The Saltwater Sportsmen’s Show is scheduled for this coming weekend at the Oregon State Fairgrounds in Salem from 7:30 a.m. to 4 p.m. each day. A $20 admission is good for either or both days. The seminars will include tips for near-shore and all-depth halibut fishing, tuna fishing techniques and catching more Chinook in the ocean. No, this isn’t a coastal fishing report but we thought you’d like to know.
Crabbing is open coast-wide and has been improving in bays following the freshet last week. Ocean crabbing is fair to good when boats can get out.
While there were herring in Yaquina Bay mid-week and they were numerous, there’s no guarantee they’ll be there today or this weekend for that matter. Be advised that these are part of an early spawning run and make great bit for halibut or sturgeon, they’re too soft to troll them for salmon. Those herring come in sometime in April. Check Random Links for herring jigging action from Tuesday this week – and some Yaquina Bay crabbing.
Despite the Siuslaw being in decent condition and a good number of winter steelhead showing in the trap, fishing has been slow here all week. Local steelheaders are struggling to figure it out. Recycling of hatchery steelhead from the hatchery to the river downstream is an ongoing process while wild fish are released above the trap to spawn upriver.
Rockfish and kelp greenling catches have been good along the jetties at Winchester Bay and crabbing has picked up, particularly in the Half Moon Bay area. Winter steelheading has started to wind down although is still worthwhile on the Umpqua system but locals are intently looking forward to the upcoming spring Chinook run.
Predictably, the lower Rogue has been fishing well this week, as it should when on a gradual drop at this time of year. That’s due to change in the coming weekend as a weather front will dump rain and push the flow to nearly double the current flow in the 7.000 cfs range. While water and flow will moderate into the coming week, steelheaders will endure a couple of days when there will be a lot of water rushing on its way back to the sea. In higher water, plunking brightly-colored Spin ‘N’ Glos (Sunrise, Stop ‘n’ Go or pink) with white wings have been effective here. While winter steelhead are scattered river-wide, the middle Rogue traditionally fishes best at this time of year and so it has been on the Grants Pass stretch when water conditions have been conducive, Anglers drifting night crawlers or fishing plugs with a side-planer have been doing well as have boaters who are side drifting to score bright winters with baits of shrimp. This scenario will replay as the river drops and clears in the coming week. There are still a number of aging summers mixed with winters in the upper Rogue, the latter of which are a combination of fresh and spawned-out fish.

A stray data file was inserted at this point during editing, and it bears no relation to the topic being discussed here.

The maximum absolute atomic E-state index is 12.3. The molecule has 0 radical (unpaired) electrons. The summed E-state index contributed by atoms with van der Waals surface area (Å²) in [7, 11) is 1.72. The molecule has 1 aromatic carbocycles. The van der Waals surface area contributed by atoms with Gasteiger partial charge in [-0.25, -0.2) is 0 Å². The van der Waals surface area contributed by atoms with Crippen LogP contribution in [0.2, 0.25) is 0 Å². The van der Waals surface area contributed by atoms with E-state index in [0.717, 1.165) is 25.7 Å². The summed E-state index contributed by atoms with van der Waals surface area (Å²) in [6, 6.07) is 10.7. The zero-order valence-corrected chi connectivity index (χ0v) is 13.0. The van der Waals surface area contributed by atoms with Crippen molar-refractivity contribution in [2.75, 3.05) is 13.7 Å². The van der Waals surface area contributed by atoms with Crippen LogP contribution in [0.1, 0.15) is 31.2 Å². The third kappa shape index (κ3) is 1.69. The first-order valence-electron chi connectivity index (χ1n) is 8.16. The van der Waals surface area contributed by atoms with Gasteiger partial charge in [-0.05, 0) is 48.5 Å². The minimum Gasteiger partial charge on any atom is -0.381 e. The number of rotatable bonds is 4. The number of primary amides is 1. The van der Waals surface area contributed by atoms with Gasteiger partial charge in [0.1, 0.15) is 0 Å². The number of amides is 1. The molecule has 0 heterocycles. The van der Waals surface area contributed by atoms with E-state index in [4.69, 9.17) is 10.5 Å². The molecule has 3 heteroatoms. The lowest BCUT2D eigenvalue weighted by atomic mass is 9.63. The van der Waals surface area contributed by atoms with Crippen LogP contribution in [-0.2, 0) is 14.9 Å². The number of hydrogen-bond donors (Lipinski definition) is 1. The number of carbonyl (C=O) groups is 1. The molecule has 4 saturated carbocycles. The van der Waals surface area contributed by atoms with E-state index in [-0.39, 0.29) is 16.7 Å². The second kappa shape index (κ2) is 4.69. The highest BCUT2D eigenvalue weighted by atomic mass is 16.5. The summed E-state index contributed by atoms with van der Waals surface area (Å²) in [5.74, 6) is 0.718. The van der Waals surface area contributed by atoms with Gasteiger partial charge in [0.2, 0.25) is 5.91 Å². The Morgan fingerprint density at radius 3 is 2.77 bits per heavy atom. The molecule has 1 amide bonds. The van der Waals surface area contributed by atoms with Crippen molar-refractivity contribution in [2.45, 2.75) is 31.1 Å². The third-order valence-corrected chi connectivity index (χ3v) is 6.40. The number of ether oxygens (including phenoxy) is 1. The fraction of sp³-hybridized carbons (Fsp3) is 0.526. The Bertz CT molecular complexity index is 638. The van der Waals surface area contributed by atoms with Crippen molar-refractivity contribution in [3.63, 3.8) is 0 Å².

The NOAA is forecasting a rise in the Chetco River to begin mid-day tomorrow, February 26th, but just enough to hit a perfect (for the Chetco) 4,000 cfs, then drop a little, rise a little – you get the idea. Winter steelheading has been excellent and is expected to continue through the week to come. Drift fishing and side-drifting have been particularly effective as have jigs dressed with pink plastic worms. Be aware there are an ever-growing number of winters which have spawned o and are heading back to the ocean. These fish may be bright but will also be skinny with soft bellies. They’re not good for the table do let ’em go as they’ll return to spawn again next season. And they’ll be bigger and better!
While many reports from Diamond Lake a couple of weeks ago indicated that ice fishing maybe over for the year, another storm passed through last week, dropping temperatures along with a wintery blanket of snow in the area. For those thinking of a trip when the weather warms, the fingerlings planted last year are in the eight-inch range now and are predicted to be 12-inchers come springtime.